Workplace stress


Workplace Stress

Do you feel tied to your desk? Are you afraid of being seen to be slacking if you leave the office on time? Have you forgotten what ‘a normal seven-hour day’ feels like? Does the phrase ‘work/life balance’ apply to everyone BUT you?

According to important new research published last week in the European Heart Journal (EHJ) you are not alone if you are feeling overwhelmed by work. The culture of workplace overtime in the UK may be earning its subscribers far more than a few extra pounds in their pay packets.

According to the research, people who work three or more hours of overtime a day are 60% more likely to develop heart trouble and potentially die of a heart attack, than those who work a normal seven-hour day.

Rory Murphy of workplace firm Water Wellpoint described such people in an article in The Observer newspaper as ‘the-never-go-home-on-time brigade’. Water Wellpoint conducted a research exercise into the extent of the over work problem. Their discoveries were shocking:

People surveyed: 152

People who worked over their hours: 72%

People who worked late every day: 27%

When the culture at work is to stay late and to work longer hours stress levels increase. This stress has a knock on effect.

  1. Stay late at work/work longer hours
  2. Isolation grows from life outside work
  3. People no longer have time to socialise
  4. Family life suffers
  5. Relaxation time all but disappears

Dr. Marianna Virtanen of University College London who conducted the European Heart Journal research identified ‘a spiral of despair’. She writes that ‘marriages come under pressure and tensions can rise with children, who don’t see their mum or dad because they are off to bed before they get back. Personal relationships suffer, and they (the ‘overworkers’) can end up having no one to talk to about their situation.’

It sounds horrible, doesn’t it?

The Office of National Statistics holds data that shows us that last year work related injury and ill-health resulted in the loss of around 29m working days, of which some 11.4m involved stress, anxiety and depression. With such a culture of working late and working overtime is there anything we can do to break the cycle?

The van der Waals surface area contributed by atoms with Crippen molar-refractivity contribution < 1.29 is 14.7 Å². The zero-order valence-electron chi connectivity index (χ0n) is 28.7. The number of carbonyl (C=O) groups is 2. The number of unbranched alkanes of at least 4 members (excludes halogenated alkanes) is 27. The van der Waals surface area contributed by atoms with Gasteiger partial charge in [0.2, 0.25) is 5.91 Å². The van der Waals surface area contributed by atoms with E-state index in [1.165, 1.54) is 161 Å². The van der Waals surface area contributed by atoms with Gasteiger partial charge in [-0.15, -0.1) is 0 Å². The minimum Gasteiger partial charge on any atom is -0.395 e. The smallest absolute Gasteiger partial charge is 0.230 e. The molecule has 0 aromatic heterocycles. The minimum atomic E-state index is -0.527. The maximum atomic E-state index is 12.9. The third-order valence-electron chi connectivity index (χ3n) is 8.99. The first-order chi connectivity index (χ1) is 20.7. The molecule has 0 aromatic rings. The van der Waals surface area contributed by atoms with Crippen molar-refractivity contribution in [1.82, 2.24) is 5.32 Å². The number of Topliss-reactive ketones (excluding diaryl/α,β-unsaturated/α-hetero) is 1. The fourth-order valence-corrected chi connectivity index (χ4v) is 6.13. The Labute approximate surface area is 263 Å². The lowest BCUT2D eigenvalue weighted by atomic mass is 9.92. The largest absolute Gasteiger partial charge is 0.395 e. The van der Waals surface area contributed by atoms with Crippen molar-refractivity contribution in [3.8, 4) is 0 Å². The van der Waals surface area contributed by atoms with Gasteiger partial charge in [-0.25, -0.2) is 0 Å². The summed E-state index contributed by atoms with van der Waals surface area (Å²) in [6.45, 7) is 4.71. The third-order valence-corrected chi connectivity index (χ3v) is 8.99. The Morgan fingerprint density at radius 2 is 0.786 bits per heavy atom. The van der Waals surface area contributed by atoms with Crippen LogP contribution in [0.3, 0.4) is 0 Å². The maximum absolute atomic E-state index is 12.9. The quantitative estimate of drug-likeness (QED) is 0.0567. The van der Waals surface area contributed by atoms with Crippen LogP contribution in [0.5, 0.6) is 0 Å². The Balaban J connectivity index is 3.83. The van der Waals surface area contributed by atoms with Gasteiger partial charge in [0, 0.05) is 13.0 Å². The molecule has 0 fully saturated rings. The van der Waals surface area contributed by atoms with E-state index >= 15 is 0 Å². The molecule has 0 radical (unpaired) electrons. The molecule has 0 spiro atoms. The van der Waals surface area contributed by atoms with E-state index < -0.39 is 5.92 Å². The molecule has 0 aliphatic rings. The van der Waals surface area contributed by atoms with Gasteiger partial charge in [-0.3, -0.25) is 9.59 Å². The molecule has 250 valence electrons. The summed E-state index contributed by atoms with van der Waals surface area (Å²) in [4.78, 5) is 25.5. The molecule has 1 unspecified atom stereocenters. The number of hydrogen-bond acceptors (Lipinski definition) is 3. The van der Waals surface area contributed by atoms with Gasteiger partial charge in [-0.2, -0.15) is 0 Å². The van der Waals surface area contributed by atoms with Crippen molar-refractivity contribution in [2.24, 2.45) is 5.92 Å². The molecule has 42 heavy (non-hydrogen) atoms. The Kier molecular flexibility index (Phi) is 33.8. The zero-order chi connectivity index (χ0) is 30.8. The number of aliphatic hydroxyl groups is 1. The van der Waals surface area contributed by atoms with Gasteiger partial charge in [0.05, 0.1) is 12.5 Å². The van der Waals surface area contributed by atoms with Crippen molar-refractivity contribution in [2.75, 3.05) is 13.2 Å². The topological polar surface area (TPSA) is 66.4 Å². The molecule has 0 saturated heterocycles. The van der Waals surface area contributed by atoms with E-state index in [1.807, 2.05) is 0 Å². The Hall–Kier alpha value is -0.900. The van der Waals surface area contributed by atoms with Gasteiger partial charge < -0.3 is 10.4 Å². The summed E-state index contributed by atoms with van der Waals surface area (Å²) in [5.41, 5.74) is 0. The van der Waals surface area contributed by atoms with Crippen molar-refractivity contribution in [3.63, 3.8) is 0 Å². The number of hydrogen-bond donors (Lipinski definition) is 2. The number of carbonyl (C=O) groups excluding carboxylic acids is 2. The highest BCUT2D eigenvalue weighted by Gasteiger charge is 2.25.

Richard Jones of the Institution of Occupational Health and Safety

Has a selection of recommendations to ease stress in the workplace for employers. These include:

  1. Offering free health MOTs to employees
  2. Providing healthy food in the work canteen
  3. Organising at work physical activity sessions
  4. Organising at work wellbeing sessions
  5. Improving work/life balance
  6. Allowing personnel to work from home more often
  7. Reducing time spent commuting
  8. Enable systems of flexible working
  9. Allowing recovery times following busy periods
  10. Employing tele- or video-conferencing to save travel time

One way for individuals affected by workplace stress to feel more in control of their working lives is to manage workplace stress by using hypnotherapy. Hypnotherapy works to reduce stress by challenging both your thoughts and your beliefs about both stress and anxiety. It provides a way to take a different and more effective perspective on your personal emotional management.

Hypnotherapy enables you to think consciously about your life and about those areas in your life where you might be experiencing stress. It then helps you to analyse both your beliefs and your thoughts and to start to change them.

Hypnotherapy can allow you to feel more in control of your responses to the anxiety and stress in your life. It might even give you your weekends back.


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